REGIONAL (December 5)—In the beginning, it was one man’s dream—when Frank and the late Mary Koenig started the Montrose non-profit Sharing Ministries 16 years ago, it was a natural continuation of Frank’s life work as a minister. Today, that dream is a vital reality, providing meals to more than 5,000 people each month. And while Frank Koenig, now 93, no longer drives the donation van or volunteers himself, he still visits the non-profit organization on a regular basis, notes Office Manager Jennifer Pelligra.

“He comes in a couple of times a week,” she said. “When we had our 15th Anniversary Celebration, he sat outside and welcomed people.”

Tis the season…for sharing! Above, Montrose residents gather under the Christmas tree moments after the lighting ceremony on Nov. 23. Photo by Dave Bernier.

Koenig’s generous legacy can be seen in the more than 150 volunteers who rotate through the facility each month, bringing food and hope to those whose lives and meals are uncertain. Community support for Sharing Ministries continues to grow, but so does the need for more resources.

“We always need more volunteers,” Pelligra said. “And we can use food items, holiday meal items that people may not be able to afford, things like peanut butter and cereal.”

Personal hygiene items also make excellent donations—however, the most useful donation for this holiday season is cash.

“We always need cash,” Pelligra said. “It allows us to purchase more items from Food Bank of the Rockies.”

Contact Sharing Ministries at 970-240-8385.

Cash is also of key importance for Voices for Children-CASA of the 7th Judicial District, the nationally affiliated local organization that provides court appointed special advocates (or CASAs) for children who are victims and abuse and neglect and caught up in the court system.

“We’re only able to serve 30 percent of the current caseload. We need more funding to provide training and resources so that more CASA volunteers can help more children in need,” said CASA Development Director Stacey Ryan.

According to statistics cited in the Denver Post last month, a Colorado child dies from abuse and neglect on an average of every 30 days—and most of these children were already in the child welfare “system.” More than 40 percent of the children who died of abuse and neglect in the last six years in Colorado had families or caregivers known to child protection workers who could have saved them, according to the Post.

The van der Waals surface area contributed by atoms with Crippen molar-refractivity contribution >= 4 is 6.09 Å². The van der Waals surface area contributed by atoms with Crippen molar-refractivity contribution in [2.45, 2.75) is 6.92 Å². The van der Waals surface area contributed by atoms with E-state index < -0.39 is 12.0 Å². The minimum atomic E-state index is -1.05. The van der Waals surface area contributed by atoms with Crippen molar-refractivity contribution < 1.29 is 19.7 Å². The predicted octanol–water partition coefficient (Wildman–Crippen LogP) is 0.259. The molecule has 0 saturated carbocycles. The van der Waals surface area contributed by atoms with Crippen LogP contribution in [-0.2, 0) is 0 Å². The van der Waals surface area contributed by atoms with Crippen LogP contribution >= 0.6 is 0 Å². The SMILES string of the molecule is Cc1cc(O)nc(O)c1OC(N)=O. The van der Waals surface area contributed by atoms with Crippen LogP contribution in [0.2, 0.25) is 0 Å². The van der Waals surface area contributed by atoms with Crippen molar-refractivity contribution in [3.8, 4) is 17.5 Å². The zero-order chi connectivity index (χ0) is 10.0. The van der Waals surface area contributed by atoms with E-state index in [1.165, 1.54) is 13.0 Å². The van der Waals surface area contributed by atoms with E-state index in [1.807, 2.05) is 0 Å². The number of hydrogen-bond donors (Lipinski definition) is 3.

A statement drafted by CASA in Colorado (the state level CASA organization) in response to the recent Denver Post articles notes that, “One of the primary roles played by Colorado’s network of CASA programs is to recruit, train, and supervise volunteer advocates for children and youth who have come into the court system because of allegations of child abuse and neglect. Under the direction of the presiding judge, formally trained CASA volunteers engage with the child or youth and their network of caregivers, such as parents, foster parents, teachers, doctors and therapists, case workers, Guardian ad Litem attorneys, and others. CASA volunteers provide additional eyes and ears to the cases on which they serve. Volunteers participate as independent child advocates and formalize their observations and recommendations in written reports used by the courts to assist in the complex and difficult decision-making process directly affecting the child or youth.”

Here in the Seventh Judicial District, Voices for Children works closely with county health and human service departments and other child advocacy groups to ensure that no child falls through the cracks.

“It is not that our social workers are not doing their jobs—they are,” Ryan said. “It is that the system is truly overwhelmed.”

“A CASA volunteer assigned to a child’s case makes sure that the child’s interests are not forgotten,” she said. “In fact, a CASA provides a voice for a child who would otherwise go unheard. Becoming a CASA volunteer is a powerful way for concerned citizens to make a difference in their communities.

“Our approach works,” she added. “When we can reach a child in need, his or her life changes—for the better.”

For opportunities to volunteer, donate, and for more information about Voices for Children, please call (970) 249-0337.

For Volunteers of America Home Health, an organization that provides support and community for those who need it most throughout Western Colorado, volunteers top the 2012-2013 wish list, according to Director of Outreach Eva Veitch.

At Dream Catcher Therapy Center in Olathe, volunteers and community involvement are the top items on Santa’s list this season. Bill and Kathy Hamm’s non-profit organization gets horses involved in the healing process through hippotherapy. Founded in 1996, Dream Catcher Therapy Center’s mission is to “foster an environment to effectively rescue and rehabilitate horses and empower people with physical and mental health challenges through interaction with horses in a unique, clinical setting.”

The Hamms also operate End of the Trail Horse Rescue, a non-profit horse sanctuary.

“We are actually over budget, which is a nice thing,” said Kathy Hamm. “But Bill (57) is going overseas again (Hamm serves in the National Guard). So we really need community involvement—quality, dedicated volunteers to work in the office or around horses.”

Dedicated non-profit board members are also welcome, she said.

Reach Dream Catcher Therapy Center at 970-323-5400.

In Ridgway, a group of dedicated locals have banded together as the Ridgway Chautauqua Society to save the historic Sherbino Theater (604 Clinton Street) as a venue for community events.

“We have a $25,000 match grant that ends Dec 31st…so donations are our wish!” board member Brian Scranton said.

Contact the Ridgway Chautauqua Society at 970-201-8570.